way to the left. After the time reset, to remove the busyness of additional YouTube videos on the right side of your screen, just press f (just f) to make it full screen. When finished, press f again to minimize the screen.

Please enjoy this YouTube link to Dr. Liebmann’s webinar, “Archaeology of the 1680 Pueblo Revolt” generously provided by the UNM-Taos 2016 lecture series.



Matthew Liebmann is a Professor of Archaeology and the Archaeology Program Director in the Department of Anthropology at Harvard University.  His research interests include the archaeology of the Southwest U.S., historical archaeology and historical anthropology, collaborative archaeology, the archaeology of colonialism, archaeological theory, and postcolonialism.  He has conducted collaborative research with the Pueblo of Jemez since 2001, and formerly served as Tribal Archaeologist and NAGPRA Program Director at the  Jemez Department of Natural Resources.  He is the author of Revolt: An Archaeological History of Pueblo Resistance and Revitalization in 17th Century New Mexico (2012) and the co-editor of Archaeology and the Postcolonial Critique (with Uzma Rizvi, 2008) and Enduring Conquests: Rethinking the Archaeology of Resistance to Spanish Colonialism in the Americas (with Melissa S. Murphy, 2011).


Drinking Practice and Politics in Chaco Canyon -

Presented by Dr. Patricia Crown

You may enjoy Dr. Crown's program through a webinar via YouTube. Use the link below to view her webinar, “Drinking Practice and Politics in Chaco Canyon New Mexico” generously provided by the School of Advanced Research (SAR). Dr. Crown was to be our June speaker. Enjoy her talk a little early at your leisure. This starts about 25 minutes in. Just slide the advance bar backward to the start.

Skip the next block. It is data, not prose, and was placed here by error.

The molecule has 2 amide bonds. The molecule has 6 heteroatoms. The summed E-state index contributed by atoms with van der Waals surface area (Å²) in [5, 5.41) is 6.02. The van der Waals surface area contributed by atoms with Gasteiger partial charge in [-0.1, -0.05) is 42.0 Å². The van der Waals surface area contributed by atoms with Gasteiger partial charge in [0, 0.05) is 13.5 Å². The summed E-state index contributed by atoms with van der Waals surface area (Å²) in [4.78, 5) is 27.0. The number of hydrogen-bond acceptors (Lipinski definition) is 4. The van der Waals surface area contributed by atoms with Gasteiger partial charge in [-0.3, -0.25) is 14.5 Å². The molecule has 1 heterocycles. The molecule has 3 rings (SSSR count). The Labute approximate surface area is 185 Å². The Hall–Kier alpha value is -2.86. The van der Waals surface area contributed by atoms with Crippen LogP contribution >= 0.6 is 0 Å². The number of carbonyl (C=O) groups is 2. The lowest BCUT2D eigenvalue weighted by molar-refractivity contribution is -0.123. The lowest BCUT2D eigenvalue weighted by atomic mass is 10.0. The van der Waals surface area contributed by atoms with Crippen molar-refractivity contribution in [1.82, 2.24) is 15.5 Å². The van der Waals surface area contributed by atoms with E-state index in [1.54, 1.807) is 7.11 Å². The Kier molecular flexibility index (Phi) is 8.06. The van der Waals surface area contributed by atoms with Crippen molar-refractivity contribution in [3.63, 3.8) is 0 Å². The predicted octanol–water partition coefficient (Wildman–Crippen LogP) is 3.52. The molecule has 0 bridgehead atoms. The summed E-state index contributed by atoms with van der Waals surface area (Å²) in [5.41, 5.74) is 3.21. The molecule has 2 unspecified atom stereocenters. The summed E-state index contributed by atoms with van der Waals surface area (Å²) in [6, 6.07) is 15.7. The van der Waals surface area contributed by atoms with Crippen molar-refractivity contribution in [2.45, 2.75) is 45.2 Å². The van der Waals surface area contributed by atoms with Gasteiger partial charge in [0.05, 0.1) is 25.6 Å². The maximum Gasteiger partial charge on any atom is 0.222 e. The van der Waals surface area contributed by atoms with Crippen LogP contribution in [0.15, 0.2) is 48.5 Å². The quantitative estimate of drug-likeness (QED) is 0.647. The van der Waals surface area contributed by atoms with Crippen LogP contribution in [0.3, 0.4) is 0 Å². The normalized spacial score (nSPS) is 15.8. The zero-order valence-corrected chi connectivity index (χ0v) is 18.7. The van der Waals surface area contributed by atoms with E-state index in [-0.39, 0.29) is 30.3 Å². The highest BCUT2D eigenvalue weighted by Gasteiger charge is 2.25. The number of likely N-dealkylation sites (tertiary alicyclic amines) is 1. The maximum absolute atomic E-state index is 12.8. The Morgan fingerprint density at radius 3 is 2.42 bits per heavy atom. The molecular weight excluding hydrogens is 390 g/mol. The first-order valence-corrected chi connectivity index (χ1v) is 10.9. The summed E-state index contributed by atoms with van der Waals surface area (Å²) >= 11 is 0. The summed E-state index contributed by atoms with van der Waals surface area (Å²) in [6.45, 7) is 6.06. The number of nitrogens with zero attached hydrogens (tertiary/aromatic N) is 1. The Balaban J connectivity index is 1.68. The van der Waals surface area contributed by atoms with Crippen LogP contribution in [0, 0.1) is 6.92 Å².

Dr. Crown is an archaeologist who works in the American Southwest and has been on faculty at UNM since 1993, where she is the Leslie Spier Distinguished Professor of Anthropology. Professional recognition and honors include the A.V. Kidder Award from American Anthropological Association, UNM Presidential Award of Distinction Award and the Society of American Archaeology Award for Excellence in Ceramic Research.


Dr. Crown uncovered the first evidence of chocolate consumption in North America—north of Mexico—in 2009, and her research has received national and international attention. Crown and colleague Jeffery Hurst—at the time a senior chemist for the Hershey Company—have analyzed the identified chemical signature of cacao in three sherds of distinctive cylinder jars from Chaco Canyon, expanding knowledge of trade relationships between Mesoamerica and the US Southwest. 

March 15 -

Chasing the Cure in New Mexico -   Thousands of health seekers

journeyed to New Mexico from 1880 to 1940, hoping its high and

dry climate would heal their diseased lungs.  Dr. Lewis will

examine the impact and the experience of these "lungers," many

of whom stayed to make remarkable contributions to their adopted

home.  Presented by Dr. Nancy Lewis